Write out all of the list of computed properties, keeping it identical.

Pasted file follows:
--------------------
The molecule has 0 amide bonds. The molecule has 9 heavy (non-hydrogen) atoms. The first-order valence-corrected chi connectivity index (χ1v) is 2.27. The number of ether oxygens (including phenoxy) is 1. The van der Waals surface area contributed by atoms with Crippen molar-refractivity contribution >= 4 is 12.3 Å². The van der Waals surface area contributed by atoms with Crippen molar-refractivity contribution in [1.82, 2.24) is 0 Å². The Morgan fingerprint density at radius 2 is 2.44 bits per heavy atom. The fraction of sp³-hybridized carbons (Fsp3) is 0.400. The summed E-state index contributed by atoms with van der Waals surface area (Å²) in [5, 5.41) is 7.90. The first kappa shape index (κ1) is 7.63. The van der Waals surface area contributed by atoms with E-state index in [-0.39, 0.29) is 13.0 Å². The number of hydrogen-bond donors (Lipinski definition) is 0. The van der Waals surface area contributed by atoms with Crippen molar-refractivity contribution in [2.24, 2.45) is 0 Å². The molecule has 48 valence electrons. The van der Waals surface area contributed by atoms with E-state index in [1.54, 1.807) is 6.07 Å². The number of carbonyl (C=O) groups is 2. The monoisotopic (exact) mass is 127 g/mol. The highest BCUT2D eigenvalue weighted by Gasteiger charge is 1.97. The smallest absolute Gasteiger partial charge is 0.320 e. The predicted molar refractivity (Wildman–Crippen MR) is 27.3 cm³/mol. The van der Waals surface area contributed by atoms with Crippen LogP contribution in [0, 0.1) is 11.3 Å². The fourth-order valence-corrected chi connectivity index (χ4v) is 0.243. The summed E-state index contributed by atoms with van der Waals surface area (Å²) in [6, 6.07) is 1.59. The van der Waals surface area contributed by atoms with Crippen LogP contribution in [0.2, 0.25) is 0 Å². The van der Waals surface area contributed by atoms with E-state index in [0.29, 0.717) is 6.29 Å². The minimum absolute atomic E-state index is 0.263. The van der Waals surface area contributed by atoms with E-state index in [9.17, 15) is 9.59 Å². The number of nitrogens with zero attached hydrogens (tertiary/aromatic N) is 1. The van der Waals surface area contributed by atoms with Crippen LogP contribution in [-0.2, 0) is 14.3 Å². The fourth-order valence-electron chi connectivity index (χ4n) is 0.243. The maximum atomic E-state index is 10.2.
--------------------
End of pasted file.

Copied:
The molecule has 0 amide bonds. The molecule has 9 heavy (non-hydrogen) atoms. The first-order valence-corrected chi connectivity index (χ1v) is 2.27. The number of ether oxygens (including phenoxy) is 1. The van der Waals surface area contributed by atoms with Crippen molar-refractivity contribution >= 4 is 12.3 Å². The van der Waals surface area contributed by atoms with Crippen molar-refractivity contribution in [1.82, 2.24) is 0 Å². The Morgan fingerprint density at radius 2 is 2.44 bits per heavy atom. The fraction of sp³-hybridized carbons (Fsp3) is 0.400. The summed E-state index contributed by atoms with van der Waals surface area (Å²) in [5, 5.41) is 7.90. The first kappa shape index (κ1) is 7.63. The van der Waals surface area contributed by atoms with E-state index in [-0.39, 0.29) is 13.0 Å². The number of hydrogen-bond donors (Lipinski definition) is 0. The van der Waals surface area contributed by atoms with Crippen molar-refractivity contribution in [2.24, 2.45) is 0 Å². The molecule has 48 valence electrons. The van der Waals surface area contributed by atoms with E-state index in [1.54, 1.807) is 6.07 Å². The number of carbonyl (C=O) groups is 2. The monoisotopic (exact) mass is 127 g/mol. The highest BCUT2D eigenvalue weighted by Gasteiger charge is 1.97. The smallest absolute Gasteiger partial charge is 0.320 e. The predicted molar refractivity (Wildman–Crippen MR) is 27.3 cm³/mol. The van der Waals surface area contributed by atoms with Crippen LogP contribution in [0, 0.1) is 11.3 Å². The fourth-order valence-corrected chi connectivity index (χ4v) is 0.243. The summed E-state index contributed by atoms with van der Waals surface area (Å²) in [6, 6.07) is 1.59. The van der Waals surface area contributed by atoms with Crippen LogP contribution in [0.2, 0.25) is 0 Å². The van der Waals surface area contributed by atoms with E-state index in [0.29, 0.717) is 6.29 Å². The minimum absolute atomic E-state index is 0.263. The van der Waals surface area contributed by atoms with E-state index in [9.17, 15) is 9.59 Å². The number of nitrogens with zero attached hydrogens (tertiary/aromatic N) is 1. The van der Waals surface area contributed by atoms with Crippen LogP contribution in [-0.2, 0) is 14.3 Å². The fourth-order valence-electron chi connectivity index (χ4n) is 0.243. The maximum atomic E-state index is 10.2.